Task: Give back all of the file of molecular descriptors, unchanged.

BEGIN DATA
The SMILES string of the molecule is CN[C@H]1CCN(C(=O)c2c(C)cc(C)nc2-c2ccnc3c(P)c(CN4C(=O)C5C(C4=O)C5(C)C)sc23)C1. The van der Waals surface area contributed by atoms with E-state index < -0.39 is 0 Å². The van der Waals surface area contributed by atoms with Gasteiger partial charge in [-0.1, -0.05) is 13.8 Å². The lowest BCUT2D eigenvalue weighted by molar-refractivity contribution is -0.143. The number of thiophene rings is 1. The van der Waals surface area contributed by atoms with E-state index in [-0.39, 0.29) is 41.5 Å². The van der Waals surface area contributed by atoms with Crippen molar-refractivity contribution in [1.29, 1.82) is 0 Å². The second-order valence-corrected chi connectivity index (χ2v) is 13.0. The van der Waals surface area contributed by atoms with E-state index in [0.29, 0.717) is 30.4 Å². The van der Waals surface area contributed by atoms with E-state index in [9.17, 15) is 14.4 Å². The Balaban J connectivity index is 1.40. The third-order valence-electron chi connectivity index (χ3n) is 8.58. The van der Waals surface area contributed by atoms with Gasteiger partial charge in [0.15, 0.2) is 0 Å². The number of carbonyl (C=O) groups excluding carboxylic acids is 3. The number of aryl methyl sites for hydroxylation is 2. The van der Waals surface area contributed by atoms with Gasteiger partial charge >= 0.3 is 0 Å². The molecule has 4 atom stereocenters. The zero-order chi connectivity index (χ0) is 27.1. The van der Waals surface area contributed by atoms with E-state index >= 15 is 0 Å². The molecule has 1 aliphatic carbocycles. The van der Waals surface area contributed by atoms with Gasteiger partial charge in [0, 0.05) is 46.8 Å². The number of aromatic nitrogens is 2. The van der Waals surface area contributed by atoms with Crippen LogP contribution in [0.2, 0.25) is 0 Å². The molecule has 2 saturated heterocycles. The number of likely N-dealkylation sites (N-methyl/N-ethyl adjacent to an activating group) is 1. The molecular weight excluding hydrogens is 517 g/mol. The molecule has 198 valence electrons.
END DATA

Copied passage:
The SMILES string of the molecule is CN[C@H]1CCN(C(=O)c2c(C)cc(C)nc2-c2ccnc3c(P)c(CN4C(=O)C5C(C4=O)C5(C)C)sc23)C1. The van der Waals surface area contributed by atoms with E-state index < -0.39 is 0 Å². The van der Waals surface area contributed by atoms with Gasteiger partial charge in [-0.1, -0.05) is 13.8 Å². The lowest BCUT2D eigenvalue weighted by molar-refractivity contribution is -0.143. The number of thiophene rings is 1. The van der Waals surface area contributed by atoms with E-state index in [-0.39, 0.29) is 41.5 Å². The van der Waals surface area contributed by atoms with Crippen molar-refractivity contribution in [1.29, 1.82) is 0 Å². The second-order valence-corrected chi connectivity index (χ2v) is 13.0. The van der Waals surface area contributed by atoms with E-state index in [0.29, 0.717) is 30.4 Å². The van der Waals surface area contributed by atoms with E-state index in [9.17, 15) is 14.4 Å². The Balaban J connectivity index is 1.40. The third-order valence-electron chi connectivity index (χ3n) is 8.58. The van der Waals surface area contributed by atoms with Gasteiger partial charge in [0.15, 0.2) is 0 Å². The number of carbonyl (C=O) groups excluding carboxylic acids is 3. The number of aryl methyl sites for hydroxylation is 2. The van der Waals surface area contributed by atoms with Gasteiger partial charge >= 0.3 is 0 Å². The molecule has 4 atom stereocenters. The zero-order chi connectivity index (χ0) is 27.1. The van der Waals surface area contributed by atoms with E-state index >= 15 is 0 Å². The molecule has 1 aliphatic carbocycles. The van der Waals surface area contributed by atoms with Gasteiger partial charge in [0, 0.05) is 46.8 Å². The number of aromatic nitrogens is 2. The van der Waals surface area contributed by atoms with Crippen LogP contribution in [0.2, 0.25) is 0 Å². The molecule has 2 saturated heterocycles. The number of likely N-dealkylation sites (N-methyl/N-ethyl adjacent to an activating group) is 1. The molecular weight excluding hydrogens is 517 g/mol. The molecule has 198 valence electrons.